My book review this week is on Jeff Hawkins’ book, A Thousand Brains: A New Theory of Intelligence. Hawkins, a neuroscientist, engineer, and businessman, co-developed Palm Computing and created some of the earliest smart phones. After he sold his interest in the Company, he has pursued his passion to solve the mystery of how the brain works. This book is quite complex and I won’t try to dig deeply but I read it because Bill Gates praised the book saying it contained “tantalizing clues about the future of intelligent machines.”
The book is about the old, elsewhere sometimes referred to as the reptilian brain, versus the new brain. Hawkins spends considerable time trying to explain a very complicated mystery and was clear that he has not yet solved all of the brain’s mysteries.
Think of the neocortex, or new brain, if it could be laid flat, as a thick dinner napkin. Different sections do different things and each region is “divided into thousands of columns.” From there, think of each column as a collection of tiny mini-columns with “over one hundred cells each.” The neocortex wraps around the old part of the brain and “is like 150,000 short pieces of spaghetti stacked vertically next to each other.” (p. 40)
One of the biggest discoveries that Hawkins made is that the brain makes a reference map (or model) of everything it knows, stores that data in reference frames, and uses that data to make predictions. Reference maps are incomplete and sometimes wrong, and so people can easily think they know things that are incorrect. Several more takeaways include:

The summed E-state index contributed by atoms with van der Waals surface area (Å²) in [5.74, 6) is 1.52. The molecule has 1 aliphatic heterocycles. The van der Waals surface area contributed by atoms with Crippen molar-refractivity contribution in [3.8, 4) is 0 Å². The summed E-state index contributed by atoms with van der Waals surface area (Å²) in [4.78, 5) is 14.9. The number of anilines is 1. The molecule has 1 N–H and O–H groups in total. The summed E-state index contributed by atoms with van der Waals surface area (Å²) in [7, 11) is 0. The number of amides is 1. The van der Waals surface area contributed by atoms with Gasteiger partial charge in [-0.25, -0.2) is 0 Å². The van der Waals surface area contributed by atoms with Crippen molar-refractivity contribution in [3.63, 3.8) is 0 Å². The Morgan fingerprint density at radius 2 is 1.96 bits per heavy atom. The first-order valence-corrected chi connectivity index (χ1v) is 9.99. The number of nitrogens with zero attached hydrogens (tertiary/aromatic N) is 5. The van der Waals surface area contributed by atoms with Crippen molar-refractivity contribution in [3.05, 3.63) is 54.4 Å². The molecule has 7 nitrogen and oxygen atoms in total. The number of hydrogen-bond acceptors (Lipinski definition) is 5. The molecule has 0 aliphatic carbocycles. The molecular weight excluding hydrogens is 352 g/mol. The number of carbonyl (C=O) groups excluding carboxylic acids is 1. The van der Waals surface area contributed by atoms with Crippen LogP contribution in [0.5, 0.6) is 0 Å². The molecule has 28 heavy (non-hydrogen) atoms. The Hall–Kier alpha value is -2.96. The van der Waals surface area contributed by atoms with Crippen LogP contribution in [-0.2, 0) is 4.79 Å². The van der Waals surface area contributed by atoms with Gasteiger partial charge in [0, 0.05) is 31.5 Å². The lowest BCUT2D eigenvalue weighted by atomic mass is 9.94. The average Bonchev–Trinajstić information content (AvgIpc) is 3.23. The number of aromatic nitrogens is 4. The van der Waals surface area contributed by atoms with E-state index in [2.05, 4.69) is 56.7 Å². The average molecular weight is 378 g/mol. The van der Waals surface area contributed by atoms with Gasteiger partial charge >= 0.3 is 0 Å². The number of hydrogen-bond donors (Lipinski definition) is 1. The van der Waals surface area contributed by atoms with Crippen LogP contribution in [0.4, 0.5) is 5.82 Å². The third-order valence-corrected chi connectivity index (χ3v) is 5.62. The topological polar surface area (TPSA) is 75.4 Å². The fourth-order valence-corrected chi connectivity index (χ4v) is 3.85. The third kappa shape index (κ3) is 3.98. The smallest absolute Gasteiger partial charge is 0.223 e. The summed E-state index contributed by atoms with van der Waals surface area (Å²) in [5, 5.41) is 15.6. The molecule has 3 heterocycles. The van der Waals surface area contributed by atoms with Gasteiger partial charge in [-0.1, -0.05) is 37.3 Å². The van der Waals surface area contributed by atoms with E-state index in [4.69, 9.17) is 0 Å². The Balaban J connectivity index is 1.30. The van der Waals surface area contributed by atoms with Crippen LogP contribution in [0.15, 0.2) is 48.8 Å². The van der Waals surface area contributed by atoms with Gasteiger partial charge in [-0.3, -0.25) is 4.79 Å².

- The brain learns through movement. It is only through movements (sometimes small) that the brain can create new reference frames, which Hawkins thinks are the secret to understanding how intelligence works.
- According to Hawkins, most existing neural networks in computers do not make these models, which is a limitation that likely needs to change before we can get to true generative AI. And deep learning machines cannot continue to learn while they are doing. They have to be continuously trained.
- For those who wonder about the seemingly random thoughts that come to them at strange times, Hawkins says they are not random. “What we think next depends on which direction we mentally move through a reference frame, in the same way that what we see next in a town depends on which direction we move from our current location.” (p. 99)